The connection between opium production, the resulting narcotics trade, corruption, and the insurgency continues to grow more evident in Afghanistan. Poppy cultivation remains largely confined to five contiguous provinces in the south where security problems greatly impede counternarcotics efforts, and nearly all significant poppy cultivation occurs in insecure areas with active insurgent elements. Counternarcotics efforts have shown greater impact where security exists, where public information messages can be conveyed, alternative development delivered, interdiction performed, and justice carried out. While the Government of Afghanistan made some progress during the past year, the country must dedicate far greater political will and programmatic effort to combat opium trafficking and production nationwide.

Pakistan is a major transit country for opiates and hashish for markets around the world, as well as for precursor chemicals moving into neighboring Afghanistan where they are used for processing heroin. Opium poppy cultivation in Pakistan is also a primary concern.

In 2008 and 2009, religious extremist groups controlled major portions of the Federally Administered Tribal Areas, where most of Pakistan's poppy is grown. These extremist groups also pushed into settled areas of the country's Northwest Frontier Province, such as the Peshawar Valley and the Swat Valley. The Government of Pakistan was compelled to divert manpower and equipment resources from poppy eradication efforts to contest these incursions.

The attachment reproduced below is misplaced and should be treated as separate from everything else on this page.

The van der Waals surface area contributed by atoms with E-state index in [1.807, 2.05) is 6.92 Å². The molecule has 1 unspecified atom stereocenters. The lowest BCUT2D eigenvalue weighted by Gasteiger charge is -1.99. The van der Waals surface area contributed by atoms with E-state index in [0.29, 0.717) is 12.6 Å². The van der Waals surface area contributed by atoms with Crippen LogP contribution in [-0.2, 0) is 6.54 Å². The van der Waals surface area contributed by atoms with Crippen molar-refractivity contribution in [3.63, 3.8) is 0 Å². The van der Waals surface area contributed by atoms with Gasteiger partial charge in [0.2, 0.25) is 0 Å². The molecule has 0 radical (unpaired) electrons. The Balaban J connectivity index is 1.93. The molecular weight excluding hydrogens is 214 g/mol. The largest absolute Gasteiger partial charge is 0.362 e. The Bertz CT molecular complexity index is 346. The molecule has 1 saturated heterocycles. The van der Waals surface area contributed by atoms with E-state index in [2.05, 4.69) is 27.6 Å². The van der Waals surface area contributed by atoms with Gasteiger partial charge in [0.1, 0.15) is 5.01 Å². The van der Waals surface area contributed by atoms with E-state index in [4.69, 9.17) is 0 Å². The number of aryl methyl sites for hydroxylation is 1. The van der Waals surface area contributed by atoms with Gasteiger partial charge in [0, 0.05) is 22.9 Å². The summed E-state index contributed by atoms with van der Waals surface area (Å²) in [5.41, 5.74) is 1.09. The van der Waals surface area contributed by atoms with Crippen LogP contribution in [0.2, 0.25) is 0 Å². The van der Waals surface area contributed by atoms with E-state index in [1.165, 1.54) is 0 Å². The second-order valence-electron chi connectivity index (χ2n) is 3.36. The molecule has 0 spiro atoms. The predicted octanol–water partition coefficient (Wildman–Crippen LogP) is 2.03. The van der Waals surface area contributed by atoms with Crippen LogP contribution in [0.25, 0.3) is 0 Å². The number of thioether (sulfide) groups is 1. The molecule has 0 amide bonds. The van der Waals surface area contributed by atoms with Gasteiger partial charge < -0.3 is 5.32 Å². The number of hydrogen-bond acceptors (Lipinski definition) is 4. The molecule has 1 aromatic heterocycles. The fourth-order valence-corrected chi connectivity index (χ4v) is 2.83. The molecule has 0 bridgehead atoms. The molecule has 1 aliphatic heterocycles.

The joint Narcotics Affairs Section and Pakistan's Narcotics Control Cell indicated that 1,909 hectares of poppy were cultivated in 2008 (approximately one percent of the cultivation in Afghanistan). This is down from the 2,315 hectares cultivated in 2007. In 2007, when the insurgent problem was not as widespread, 614 hectares were eradicated, bringing harvested poppy down to 1,701 hectares. During 2008, there were significant narcotics and precursor chemical seizures in Pakistan. United States counternarcotics and border security assistance programs continue to build the counternarcotics capacity of law enforcement agencies, especially in Baluchistan and along the Makran coast.